Neural circuits for space representation in the ma.. (CIRCUIT)
Neural circuits for space representation in the mammalian cortex
Start date: Jan 1, 2009,
End date: Dec 31, 2013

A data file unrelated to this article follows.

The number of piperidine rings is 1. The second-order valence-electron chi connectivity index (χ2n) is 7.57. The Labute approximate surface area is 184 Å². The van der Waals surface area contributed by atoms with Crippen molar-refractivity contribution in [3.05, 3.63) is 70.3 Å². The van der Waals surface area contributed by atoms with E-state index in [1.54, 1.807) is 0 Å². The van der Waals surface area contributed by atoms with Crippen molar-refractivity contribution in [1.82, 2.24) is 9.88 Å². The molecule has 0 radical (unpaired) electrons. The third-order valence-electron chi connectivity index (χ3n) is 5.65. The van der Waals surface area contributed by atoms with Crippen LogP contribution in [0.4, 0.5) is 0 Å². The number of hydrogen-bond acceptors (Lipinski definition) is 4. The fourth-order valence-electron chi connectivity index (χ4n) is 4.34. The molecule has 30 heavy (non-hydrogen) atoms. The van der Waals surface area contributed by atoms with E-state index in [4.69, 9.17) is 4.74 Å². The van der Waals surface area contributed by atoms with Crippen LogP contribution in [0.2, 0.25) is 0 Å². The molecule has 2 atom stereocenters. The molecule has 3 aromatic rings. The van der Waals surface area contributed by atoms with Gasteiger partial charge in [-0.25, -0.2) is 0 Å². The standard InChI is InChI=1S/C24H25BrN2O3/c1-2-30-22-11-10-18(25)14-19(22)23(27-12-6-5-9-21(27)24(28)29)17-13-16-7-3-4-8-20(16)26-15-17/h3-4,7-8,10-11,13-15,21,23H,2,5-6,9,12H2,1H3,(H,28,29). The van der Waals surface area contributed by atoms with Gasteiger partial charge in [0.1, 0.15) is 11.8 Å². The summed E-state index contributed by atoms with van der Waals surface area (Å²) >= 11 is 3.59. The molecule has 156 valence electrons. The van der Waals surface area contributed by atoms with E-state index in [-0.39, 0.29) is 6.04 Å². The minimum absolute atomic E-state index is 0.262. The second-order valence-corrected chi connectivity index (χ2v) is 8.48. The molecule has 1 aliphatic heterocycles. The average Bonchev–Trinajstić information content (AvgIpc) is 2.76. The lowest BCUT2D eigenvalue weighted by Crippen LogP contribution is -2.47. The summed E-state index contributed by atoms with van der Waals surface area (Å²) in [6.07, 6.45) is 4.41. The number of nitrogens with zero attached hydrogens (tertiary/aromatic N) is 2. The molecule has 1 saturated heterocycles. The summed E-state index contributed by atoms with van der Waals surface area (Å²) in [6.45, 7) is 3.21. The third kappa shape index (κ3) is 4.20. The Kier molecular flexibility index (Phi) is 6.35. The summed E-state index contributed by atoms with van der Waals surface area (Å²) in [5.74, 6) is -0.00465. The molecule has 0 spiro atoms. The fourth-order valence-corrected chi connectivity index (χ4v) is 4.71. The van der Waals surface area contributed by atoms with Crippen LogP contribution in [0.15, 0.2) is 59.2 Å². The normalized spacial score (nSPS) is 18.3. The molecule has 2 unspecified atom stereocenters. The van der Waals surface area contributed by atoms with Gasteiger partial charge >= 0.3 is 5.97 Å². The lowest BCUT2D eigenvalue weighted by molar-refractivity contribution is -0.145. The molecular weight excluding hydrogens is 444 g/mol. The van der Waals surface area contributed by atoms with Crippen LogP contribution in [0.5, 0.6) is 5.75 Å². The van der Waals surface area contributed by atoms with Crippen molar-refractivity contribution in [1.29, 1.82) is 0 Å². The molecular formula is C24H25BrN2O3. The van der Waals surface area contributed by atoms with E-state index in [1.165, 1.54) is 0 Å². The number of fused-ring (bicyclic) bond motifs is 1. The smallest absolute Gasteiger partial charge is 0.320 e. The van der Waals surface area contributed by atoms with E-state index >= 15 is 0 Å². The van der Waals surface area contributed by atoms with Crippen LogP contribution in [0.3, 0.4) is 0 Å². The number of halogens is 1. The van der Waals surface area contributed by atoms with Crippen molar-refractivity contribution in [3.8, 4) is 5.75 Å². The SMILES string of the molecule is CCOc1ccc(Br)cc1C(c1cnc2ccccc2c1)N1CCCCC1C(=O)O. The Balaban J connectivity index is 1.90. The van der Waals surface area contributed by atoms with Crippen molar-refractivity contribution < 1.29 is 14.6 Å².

"Neuroscience is one of the fastest-developing areas of science, but it is fair to say that we are still far from understanding how the brain produces subjective experience. For example, simple questions about the origin of thought, imagination, social interaction, or feelings lack even rudimentary answers. We have learnt much about the workings of individual cells and synapses, but psychological phenomena cannot be understood only at this level. These phenomena all emerge from interactions between large numbers of diverse cells in intermingled neural circuits. A major obstacle has been the absence of concepts and tools for investigating neural computation at the circuit level. The aim of this proposal is to combine new transgenic methods for cell type-specific intervention with large-scale multisite single-cell recording to determine how a basic cognitive function self-localization is generated in a functionally well-described mammalian neural circuit. We shall use our recent discovery of entorhinal grid cells as an access ramp. Grid cells fire only when the animal moves through certain locations. For each cell, these locations define a periodic triangular array spanning the whole environment. Grid cells co-exist with other entorhinal cell types encoding head direction, geometric borders, or conjunctions of features. This network is thought to form an essential part of the brain s coordinate system for metric navigation but the detailed wiring, the mechanism of grid formation, and the function of each morphological and functional cell type all remain to be determined. We shall address these open questions by measuring how dynamic spatial representation is affected by transgene-induced activation or inactivation of the individual components of the circuit. The endeavour will pioneer the functional analysis of neural circuits and may, perhaps for the first time, provide us with mechanistic insight into a non-sensory cognitive function in the mammalian cortex."
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